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09 May 2022

Leprosy coins: an (almost) unknown numismatic phenomenon

Odd & Curious Money | Coleccionistas de Monedas

Leprosy is perhaps the most feared disease in history, reported in millenary texts and universally popularized by its numerous mentions in the Bible. However, although this bacillus is not transmitted by contact but through the airways when breathing, coughing, or talking, different countries minted coins for prophylactic purposes since the early twentieth century for the exclusive use of leprosaria located in their territory.

This disease led to millennia of segregation andisolation measuresfor those who had the misfortune to suffer from it. In this article, we will provide all the information on this phenomenon and the best-known coins that were minted for this purpose.


Leprosy, leprosaria, and lazarettos

Leprosy is caused by Mycobacterium leprae, a bacillus discovered in 1874 by the Norwegian physician Gerhard Armauer Hansen, from whom the other name of the disease derives: Hanseniasis. It affects the skin, nerves, respiratory tract, and eyes. Leprosy is believed to have originated in India during the 3rd millennium B.C., spreading as urbanism and trade routes expanded. Documentarily, its most notable mention appears in Leviticus, sacred literature for the West. Thus, its prescriptions on ailment ended up being followed literally.

Leprosaria arose during the Middle Ages as places of seclusion. They were also known as lazarettos due to the Order of Saint Lazarus and his patron saint: protector of hospitals and lepers. Europeans brought leprocomiums to America, while in Asia they had considerable antiquity. Theseproto-hospitalswere erected in remote areas and had facilities to cover quarantine periods for the sick.

Their use continued until a cure for the disease was developed. In fact, at the First International Conference on Leprosy (Berlin, 1897), Dr. Hansen recommended the institutionalized isolation of sufferers. Other specialists proposed the manufacture of currency for restricted use, to which patients would have access through contributions or labor.

These resolutions were not mandatory but were left to the discretion of each nation. The measures were maintained until1981when the World Health Organization determined a treatment to cure the patient. From that moment on, the fight against the disease reached a turning point, and both the disease and leprosaria ceased to be a public health problem and became history, as evidenced by coins.


Colombia, a pioneer in coins for leper houses

The oldest known official coins belong to the Colombian leprosarium of Agua de Dios, Caño de Loro and Contratación. Bogota minted four series: 1901, 1907, 1921 (copper) and 1928 (nickel). The denominations ranged from centavo to 10 pesos. The design included a cross with the word "lazaretto", the value, year, the legend "República de Colombia" (Republic of Colombia) and, in some cases, the national coat of arms and place of manufacture.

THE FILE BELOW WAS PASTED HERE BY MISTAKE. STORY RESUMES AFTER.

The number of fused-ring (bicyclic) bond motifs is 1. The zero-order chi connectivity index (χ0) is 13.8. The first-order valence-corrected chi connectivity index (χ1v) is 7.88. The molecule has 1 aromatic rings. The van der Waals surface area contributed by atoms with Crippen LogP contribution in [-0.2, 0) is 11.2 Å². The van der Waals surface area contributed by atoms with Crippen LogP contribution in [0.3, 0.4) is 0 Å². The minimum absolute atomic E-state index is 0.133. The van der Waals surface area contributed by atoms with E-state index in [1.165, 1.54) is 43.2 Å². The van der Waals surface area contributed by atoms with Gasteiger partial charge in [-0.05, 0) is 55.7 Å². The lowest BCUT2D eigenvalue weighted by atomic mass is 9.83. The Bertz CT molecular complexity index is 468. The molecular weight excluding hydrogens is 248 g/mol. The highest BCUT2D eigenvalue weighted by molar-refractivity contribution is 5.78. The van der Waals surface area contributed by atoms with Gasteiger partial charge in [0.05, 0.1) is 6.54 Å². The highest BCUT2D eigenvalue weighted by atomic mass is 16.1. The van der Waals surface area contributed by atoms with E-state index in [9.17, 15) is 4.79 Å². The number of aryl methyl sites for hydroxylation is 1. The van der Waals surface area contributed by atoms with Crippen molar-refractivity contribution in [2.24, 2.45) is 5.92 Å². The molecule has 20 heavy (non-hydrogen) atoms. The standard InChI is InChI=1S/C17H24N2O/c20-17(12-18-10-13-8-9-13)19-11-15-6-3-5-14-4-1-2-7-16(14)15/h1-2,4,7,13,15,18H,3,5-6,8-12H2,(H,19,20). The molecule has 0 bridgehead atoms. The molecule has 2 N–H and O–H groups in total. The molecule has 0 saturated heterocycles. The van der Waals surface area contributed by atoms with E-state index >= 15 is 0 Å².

Venezuelan Coins

Venezuelan coins appeared in 1913 in the name of theMaracaibo lazaretto, located on the island of Providencia, in the western part of the country, while others were issued in 1916. Made of brass, they included the name of the leprosarium and the year on the obverse side, while the reverse side showed the value, from 5 centavos to 20 bolivars.

In 1936 a new series was minted for the Cabo Blanco leprosarium in the country's center. The issues would conclude in 1939 when Maracaibo received its last pieces. The variations between coins would be typographic in their typeface (denticles vs. dots), edge (smooth vs. striated), and presentation of the denominations (fractions vs. decimals).


The Philippines and the Culion Island Lazaretto

TheUnited Statesoccupied the Philippines between 1898 and 1946, creating the leprocomium on Culion Island, and minting between 1913 and 1930 coins ranging in value from ½ centavo to peso. This country struck the first series in aluminum (1913, 1920) and cupronickel (1922); they showed on the obverse a caduceus, the legend "Bureau of Health", later "Philippine Health Service", and the year; the reverse displayed the value accompanied by the inscriptions "Culion Leper Colony" and "Philippine Islands".

The Philippines made the 1925 and 1927 series in cupronickel. The obverse side of the design showed the Philippine Health Service coat of arms, the year, the mention of the organization (above), and the denomination (below). The reverse side displayed the bust of Andres Bonifacio, Apolinario Mabini, or Jose Rizal, all heroes of the Philippine Revolution, surrounded by the same legends as their predecessors.

The last series (1930), in cupronickel, dedicated its obverse to the value, the year, the legends of the health service and "Leper Coin [lettered value]"; the reverse showed a hero of the Independence accompanied by the inscriptions of the islands and "Leper Colonies and Stations" (colonies and stations for lepers).


Panama: coins in the canal zone

The U.S. administration that built the Panama Canal also built thePalo Secoleper colony, producing perforated brass and aluminum coins for it in 1919. The values ranged from pennies to dollars and bore the legends "Palo Seco Canal Zone" (obverse) and "redeemable for [value] in merchandise" (reverse).


Leprosy coins in Brazil

Brazil hadfour institutionsthat minted Lazarine coinage; however, pieces from only two of them are known. In the first place, we have the Santa Casa de Misericordia, which was minted in 1920 for Tocunduba (state of Pará) brass pieces that exhibited on their obverse side the denomination, the identification of the asylum, and the region where it was located. The reverse indicated "Hospicio dos Lazaros" (Hospice of the Lazarians).